Good Omens 1.2 – The Book

Our son doesn’t have much of a background in religious mythology, largely because we’re going to spend precious minutes on silly things, I’d rather spend time talking about the sea monsters around Dead Man’s Point. But it occurred to me today that he’d probably never even heard of the antichrist before last night, so I tried to give him a crash course in the Book of Revelation, but I ended up talking more about Rosemary’s Baby and The Exorcist and The Omen, because people in the seventies were really, really worried about Satan.

Our son does this thing where he has a whole lot of trouble maintaining eye contact when he’s troubled or worried. I forget that it usually means something’s bothering him and just grew impatient while he looked at everything around me. “It’s just that it’s just kind of… weird,” he grumbled, and we assured him that not so many people believe this stuff anymore. “They’re really, really worried more about the Rapture these days,” I said, and left it there.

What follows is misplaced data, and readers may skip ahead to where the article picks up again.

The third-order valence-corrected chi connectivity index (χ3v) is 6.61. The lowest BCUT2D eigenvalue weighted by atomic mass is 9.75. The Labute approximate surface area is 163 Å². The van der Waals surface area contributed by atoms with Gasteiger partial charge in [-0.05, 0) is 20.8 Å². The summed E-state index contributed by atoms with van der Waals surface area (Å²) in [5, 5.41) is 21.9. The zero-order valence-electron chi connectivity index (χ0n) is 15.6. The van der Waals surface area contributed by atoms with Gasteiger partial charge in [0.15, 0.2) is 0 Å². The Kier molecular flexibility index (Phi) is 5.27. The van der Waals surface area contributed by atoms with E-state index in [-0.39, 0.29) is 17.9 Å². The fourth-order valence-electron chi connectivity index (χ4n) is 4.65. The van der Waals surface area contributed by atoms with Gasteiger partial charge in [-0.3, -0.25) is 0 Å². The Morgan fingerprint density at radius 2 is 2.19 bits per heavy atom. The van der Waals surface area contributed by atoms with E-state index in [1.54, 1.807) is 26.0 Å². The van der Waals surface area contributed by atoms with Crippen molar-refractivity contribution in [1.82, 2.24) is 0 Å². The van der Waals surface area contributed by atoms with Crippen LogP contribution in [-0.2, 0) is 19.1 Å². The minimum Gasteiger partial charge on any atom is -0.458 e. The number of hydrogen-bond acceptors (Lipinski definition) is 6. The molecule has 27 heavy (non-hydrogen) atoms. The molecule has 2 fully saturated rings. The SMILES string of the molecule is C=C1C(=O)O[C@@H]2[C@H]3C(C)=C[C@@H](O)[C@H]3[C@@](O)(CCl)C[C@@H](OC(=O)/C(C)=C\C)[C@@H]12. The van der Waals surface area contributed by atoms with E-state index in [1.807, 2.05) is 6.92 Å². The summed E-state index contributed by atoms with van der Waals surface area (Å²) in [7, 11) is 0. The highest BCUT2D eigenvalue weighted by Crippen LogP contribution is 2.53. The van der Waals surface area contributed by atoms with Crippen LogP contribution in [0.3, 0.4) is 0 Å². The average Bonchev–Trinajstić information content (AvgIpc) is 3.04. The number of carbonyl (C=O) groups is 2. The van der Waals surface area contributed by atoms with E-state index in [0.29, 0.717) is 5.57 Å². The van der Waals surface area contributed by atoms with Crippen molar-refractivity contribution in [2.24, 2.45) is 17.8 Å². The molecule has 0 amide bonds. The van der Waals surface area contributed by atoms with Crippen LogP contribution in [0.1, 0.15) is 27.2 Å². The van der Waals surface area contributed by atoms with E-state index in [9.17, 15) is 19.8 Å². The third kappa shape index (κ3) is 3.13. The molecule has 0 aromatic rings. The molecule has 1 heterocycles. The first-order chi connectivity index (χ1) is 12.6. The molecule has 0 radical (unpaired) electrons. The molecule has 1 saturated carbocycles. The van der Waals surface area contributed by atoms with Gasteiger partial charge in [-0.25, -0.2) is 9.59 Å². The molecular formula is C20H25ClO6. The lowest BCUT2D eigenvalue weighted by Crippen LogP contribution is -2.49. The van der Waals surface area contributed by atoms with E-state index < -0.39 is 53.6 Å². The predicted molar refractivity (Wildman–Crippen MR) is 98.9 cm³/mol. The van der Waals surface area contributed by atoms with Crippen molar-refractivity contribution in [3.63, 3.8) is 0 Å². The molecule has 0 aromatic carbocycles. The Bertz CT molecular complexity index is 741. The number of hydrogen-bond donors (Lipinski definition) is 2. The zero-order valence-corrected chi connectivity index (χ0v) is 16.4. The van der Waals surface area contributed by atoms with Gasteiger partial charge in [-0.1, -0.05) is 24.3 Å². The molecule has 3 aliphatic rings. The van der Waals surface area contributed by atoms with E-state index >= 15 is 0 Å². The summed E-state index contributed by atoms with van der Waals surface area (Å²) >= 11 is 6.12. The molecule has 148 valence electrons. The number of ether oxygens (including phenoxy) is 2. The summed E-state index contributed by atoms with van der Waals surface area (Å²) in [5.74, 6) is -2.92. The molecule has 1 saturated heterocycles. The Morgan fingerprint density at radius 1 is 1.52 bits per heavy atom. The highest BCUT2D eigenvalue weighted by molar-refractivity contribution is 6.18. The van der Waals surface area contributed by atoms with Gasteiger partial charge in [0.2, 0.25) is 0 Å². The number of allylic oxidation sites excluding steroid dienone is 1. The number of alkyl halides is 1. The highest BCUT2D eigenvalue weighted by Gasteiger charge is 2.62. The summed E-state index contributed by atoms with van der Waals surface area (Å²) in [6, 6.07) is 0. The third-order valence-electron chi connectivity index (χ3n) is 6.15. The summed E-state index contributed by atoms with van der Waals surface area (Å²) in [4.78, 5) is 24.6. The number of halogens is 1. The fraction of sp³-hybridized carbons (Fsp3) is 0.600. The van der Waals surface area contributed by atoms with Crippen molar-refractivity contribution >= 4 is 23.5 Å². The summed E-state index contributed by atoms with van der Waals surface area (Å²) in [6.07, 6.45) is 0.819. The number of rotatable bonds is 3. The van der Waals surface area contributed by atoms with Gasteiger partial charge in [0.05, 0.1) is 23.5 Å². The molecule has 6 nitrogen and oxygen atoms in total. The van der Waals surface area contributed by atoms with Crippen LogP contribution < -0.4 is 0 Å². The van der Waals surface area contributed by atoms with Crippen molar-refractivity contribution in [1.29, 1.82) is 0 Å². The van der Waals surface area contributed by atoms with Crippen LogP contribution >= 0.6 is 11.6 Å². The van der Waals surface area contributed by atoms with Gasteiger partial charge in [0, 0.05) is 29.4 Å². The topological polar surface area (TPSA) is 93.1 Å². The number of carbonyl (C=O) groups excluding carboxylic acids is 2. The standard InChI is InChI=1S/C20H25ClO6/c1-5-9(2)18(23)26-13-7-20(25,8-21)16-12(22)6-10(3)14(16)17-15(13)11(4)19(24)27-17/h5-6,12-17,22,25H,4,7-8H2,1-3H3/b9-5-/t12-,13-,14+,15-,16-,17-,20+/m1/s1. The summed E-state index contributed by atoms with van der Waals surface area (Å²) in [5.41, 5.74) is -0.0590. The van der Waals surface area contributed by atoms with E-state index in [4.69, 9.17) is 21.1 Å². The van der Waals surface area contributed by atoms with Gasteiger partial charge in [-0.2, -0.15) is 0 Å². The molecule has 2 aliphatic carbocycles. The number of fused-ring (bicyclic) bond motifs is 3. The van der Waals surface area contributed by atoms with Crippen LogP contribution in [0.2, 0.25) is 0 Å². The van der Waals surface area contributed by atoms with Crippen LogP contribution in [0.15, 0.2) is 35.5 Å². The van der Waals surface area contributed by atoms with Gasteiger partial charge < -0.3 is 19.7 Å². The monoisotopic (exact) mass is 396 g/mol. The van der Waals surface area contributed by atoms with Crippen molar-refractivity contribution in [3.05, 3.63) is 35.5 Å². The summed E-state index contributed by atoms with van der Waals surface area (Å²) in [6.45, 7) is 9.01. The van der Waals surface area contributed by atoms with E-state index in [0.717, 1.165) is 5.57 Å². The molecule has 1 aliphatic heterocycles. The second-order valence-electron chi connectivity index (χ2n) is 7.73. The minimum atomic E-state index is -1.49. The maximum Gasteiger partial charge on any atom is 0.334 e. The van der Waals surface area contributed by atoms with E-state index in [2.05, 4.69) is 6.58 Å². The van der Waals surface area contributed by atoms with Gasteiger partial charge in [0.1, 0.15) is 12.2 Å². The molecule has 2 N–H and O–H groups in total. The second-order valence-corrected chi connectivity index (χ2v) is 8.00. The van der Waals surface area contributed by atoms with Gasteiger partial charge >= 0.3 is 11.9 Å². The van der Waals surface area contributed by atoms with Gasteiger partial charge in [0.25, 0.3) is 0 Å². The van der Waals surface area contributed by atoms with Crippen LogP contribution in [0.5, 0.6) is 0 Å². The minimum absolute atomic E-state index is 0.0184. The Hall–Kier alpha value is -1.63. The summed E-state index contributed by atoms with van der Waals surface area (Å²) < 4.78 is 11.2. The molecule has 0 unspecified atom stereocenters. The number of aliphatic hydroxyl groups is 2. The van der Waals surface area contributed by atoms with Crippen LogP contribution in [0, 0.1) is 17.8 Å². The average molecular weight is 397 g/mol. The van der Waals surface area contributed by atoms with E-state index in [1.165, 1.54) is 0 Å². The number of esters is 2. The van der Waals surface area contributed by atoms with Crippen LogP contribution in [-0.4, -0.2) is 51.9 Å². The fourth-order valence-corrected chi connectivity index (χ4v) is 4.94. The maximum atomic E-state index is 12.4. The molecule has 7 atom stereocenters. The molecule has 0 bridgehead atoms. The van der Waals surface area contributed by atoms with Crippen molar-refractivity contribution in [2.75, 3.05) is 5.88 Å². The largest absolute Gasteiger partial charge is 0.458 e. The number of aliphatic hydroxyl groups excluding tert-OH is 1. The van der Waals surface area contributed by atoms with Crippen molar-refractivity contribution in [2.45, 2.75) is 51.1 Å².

So on to episode two of Good Omens, and a few minutes in, Crowley muttered that he hadn’t planned to be among the Fallen, he was just along for the ride. I figured I should interrupt for another crash course. I did very well. I didn’t even get onto a tangent about free will.

There was a little less of Dog in this installment than our son had hoped for, but the cast grows to include a pile of new characters, including the first of the Horsemen of the Apocalypse, a witchfinder-in-training with a Fourth Doctor necktie, and Anathema Device, the great-great-great-something-granddaughter of Agnes Nutter, who was the last witch to be executed in England. Anathema is played by Adria Arjona, who had been Dorothy in that Oz show I forgot to watch a couple of years ago (just like 98% of the television audience!) and she possesses the only known copy of Agnes’s hilariously specific The Nice and Accurate Prophecies of Agnes Nutter. The whole episode is entertaining, but once Anathema’s book ends up in Aziraphale’s hands, it’s a roaringly funny climax, as the book even knows what the angel is drinking.

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